Still, union leader Butch Enyard suggests there's more to those numbers than meets the eye.
"We have just about the same number of people in the field as we did in 1990, but we've added about 400,000 customers," Enyard said.
That means more demanding field work to keep up the level of service. And more overtime. Late last year, Florida Power's unionized workers accepted a three-year contract that provides for raises of at least 3 percent each year.
The nearly stable number of employees in Florida might suggest the acquisition three years did not cause much turnover. But many employees of the old Florida Progress and Florida Power have left the company, and even the industry.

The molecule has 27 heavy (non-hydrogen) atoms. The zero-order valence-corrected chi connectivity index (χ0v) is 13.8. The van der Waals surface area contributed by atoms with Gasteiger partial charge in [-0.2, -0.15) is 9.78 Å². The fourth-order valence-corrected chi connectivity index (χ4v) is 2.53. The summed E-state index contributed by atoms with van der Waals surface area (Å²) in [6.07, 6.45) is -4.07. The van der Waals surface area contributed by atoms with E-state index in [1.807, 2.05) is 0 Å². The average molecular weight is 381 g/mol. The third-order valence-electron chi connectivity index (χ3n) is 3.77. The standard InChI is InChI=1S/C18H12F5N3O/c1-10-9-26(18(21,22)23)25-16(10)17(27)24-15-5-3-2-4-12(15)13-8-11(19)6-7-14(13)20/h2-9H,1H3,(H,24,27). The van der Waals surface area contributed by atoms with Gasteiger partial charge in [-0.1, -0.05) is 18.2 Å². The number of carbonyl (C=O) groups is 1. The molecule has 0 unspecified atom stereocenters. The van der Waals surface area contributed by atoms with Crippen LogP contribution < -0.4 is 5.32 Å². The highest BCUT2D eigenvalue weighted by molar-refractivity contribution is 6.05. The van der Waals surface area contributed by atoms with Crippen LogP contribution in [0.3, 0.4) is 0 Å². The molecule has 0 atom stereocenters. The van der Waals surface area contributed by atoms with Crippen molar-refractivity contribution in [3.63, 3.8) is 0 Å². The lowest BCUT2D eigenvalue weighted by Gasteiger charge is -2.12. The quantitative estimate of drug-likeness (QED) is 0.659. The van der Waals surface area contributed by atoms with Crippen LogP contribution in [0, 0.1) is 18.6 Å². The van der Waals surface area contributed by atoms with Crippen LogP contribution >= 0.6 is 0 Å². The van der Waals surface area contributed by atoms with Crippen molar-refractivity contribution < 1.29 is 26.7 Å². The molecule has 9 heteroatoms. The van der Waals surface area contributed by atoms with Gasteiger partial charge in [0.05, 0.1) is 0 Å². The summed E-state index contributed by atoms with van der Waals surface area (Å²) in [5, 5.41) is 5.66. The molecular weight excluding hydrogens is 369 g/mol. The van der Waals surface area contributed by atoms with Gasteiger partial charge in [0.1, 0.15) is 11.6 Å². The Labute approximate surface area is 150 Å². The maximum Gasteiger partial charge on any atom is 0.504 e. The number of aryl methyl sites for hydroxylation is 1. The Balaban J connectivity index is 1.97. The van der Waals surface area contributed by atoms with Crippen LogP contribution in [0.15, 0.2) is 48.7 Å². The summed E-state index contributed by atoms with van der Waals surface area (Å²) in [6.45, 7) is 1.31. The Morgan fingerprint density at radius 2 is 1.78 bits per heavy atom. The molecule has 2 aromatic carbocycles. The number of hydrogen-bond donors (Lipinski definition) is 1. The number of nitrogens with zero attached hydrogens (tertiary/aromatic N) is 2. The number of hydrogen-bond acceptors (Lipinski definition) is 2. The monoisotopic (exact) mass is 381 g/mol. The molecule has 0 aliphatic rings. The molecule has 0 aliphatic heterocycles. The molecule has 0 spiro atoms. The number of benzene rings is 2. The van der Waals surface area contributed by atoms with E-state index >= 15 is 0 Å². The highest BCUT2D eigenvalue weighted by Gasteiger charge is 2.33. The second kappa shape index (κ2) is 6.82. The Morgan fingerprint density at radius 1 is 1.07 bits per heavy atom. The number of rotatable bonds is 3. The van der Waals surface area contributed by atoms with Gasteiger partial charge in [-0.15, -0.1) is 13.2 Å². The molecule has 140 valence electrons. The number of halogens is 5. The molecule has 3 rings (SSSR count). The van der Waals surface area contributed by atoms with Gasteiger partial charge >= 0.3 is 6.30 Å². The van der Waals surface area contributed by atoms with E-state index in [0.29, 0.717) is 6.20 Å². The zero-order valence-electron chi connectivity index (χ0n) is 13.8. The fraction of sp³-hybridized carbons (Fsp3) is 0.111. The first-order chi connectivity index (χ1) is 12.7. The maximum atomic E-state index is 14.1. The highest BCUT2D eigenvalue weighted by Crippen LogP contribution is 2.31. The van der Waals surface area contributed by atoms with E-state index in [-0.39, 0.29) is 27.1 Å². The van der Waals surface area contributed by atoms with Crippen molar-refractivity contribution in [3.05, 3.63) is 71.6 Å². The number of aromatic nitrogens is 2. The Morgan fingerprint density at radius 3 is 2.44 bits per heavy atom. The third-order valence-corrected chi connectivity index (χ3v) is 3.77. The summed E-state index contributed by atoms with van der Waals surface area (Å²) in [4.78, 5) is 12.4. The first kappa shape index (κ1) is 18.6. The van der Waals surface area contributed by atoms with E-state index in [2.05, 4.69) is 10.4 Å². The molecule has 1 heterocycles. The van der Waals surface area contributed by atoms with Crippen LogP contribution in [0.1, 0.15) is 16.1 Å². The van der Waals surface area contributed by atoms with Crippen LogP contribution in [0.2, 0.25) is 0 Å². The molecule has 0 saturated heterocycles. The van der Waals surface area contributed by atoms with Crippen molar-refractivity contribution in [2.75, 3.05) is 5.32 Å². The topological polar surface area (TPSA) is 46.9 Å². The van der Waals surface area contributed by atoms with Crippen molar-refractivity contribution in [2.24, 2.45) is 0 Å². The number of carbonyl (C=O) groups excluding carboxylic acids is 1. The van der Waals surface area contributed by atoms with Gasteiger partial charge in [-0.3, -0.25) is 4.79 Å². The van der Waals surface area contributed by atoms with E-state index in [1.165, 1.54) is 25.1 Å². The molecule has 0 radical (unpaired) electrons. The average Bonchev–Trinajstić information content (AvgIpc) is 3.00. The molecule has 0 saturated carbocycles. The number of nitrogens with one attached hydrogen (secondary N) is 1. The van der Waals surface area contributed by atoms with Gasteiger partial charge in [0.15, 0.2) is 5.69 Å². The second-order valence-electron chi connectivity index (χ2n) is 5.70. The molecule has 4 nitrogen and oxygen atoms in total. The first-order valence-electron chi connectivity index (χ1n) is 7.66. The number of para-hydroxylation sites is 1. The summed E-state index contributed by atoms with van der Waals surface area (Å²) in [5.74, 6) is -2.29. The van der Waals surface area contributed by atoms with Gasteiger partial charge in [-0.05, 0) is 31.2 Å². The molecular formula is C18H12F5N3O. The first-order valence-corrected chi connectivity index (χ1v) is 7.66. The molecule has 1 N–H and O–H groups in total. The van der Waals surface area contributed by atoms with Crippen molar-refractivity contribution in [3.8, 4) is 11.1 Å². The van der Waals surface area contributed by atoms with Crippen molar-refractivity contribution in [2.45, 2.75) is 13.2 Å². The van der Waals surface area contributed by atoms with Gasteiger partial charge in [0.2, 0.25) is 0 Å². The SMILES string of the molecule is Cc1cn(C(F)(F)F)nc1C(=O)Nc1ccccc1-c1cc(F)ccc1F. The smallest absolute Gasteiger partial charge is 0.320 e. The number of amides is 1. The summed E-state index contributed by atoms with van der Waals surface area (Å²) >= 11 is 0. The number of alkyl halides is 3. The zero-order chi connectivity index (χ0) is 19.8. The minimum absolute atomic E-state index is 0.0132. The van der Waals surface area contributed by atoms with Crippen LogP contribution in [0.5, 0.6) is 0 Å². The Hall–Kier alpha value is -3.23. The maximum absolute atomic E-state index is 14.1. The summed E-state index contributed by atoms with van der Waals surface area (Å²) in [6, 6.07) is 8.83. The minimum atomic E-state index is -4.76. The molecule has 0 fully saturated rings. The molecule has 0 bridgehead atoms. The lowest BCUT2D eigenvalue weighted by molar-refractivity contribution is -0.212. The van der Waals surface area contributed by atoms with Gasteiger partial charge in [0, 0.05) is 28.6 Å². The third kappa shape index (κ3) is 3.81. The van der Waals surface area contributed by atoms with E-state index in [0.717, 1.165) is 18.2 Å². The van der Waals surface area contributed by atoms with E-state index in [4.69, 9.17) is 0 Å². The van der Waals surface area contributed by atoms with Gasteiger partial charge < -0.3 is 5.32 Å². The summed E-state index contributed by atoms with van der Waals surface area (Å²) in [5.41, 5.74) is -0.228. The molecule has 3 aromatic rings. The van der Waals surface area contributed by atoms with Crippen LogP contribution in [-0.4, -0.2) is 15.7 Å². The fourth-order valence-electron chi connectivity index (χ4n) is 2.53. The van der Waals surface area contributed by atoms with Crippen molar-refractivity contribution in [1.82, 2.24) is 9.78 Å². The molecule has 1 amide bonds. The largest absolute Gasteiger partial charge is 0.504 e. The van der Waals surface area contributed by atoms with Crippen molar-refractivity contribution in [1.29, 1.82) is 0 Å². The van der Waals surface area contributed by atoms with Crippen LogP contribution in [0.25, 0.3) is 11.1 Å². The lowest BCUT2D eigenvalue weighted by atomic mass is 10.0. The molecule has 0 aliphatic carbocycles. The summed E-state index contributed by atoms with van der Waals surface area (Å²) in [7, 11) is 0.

Other veterans of the old Florida Progress have relocated to the company's headquarters in Raleigh. Greg Beuris spent 17 years with the St. Petersburg company in financial and investor relations work. When the deal was completed on Nov. 30, 2000, a Friday, Beuris learned he would be working in Raleigh the following Monday.
At 47, he's stayed on as Progress Energy director of financial operations because, he said, the company is committed to training and career development. He's also a fan of the company's focus on performance and feedback.
"Those are the kinds of things I see here that are different from what I saw in Florida," Beuris said. "That's a good example of the difference in culture."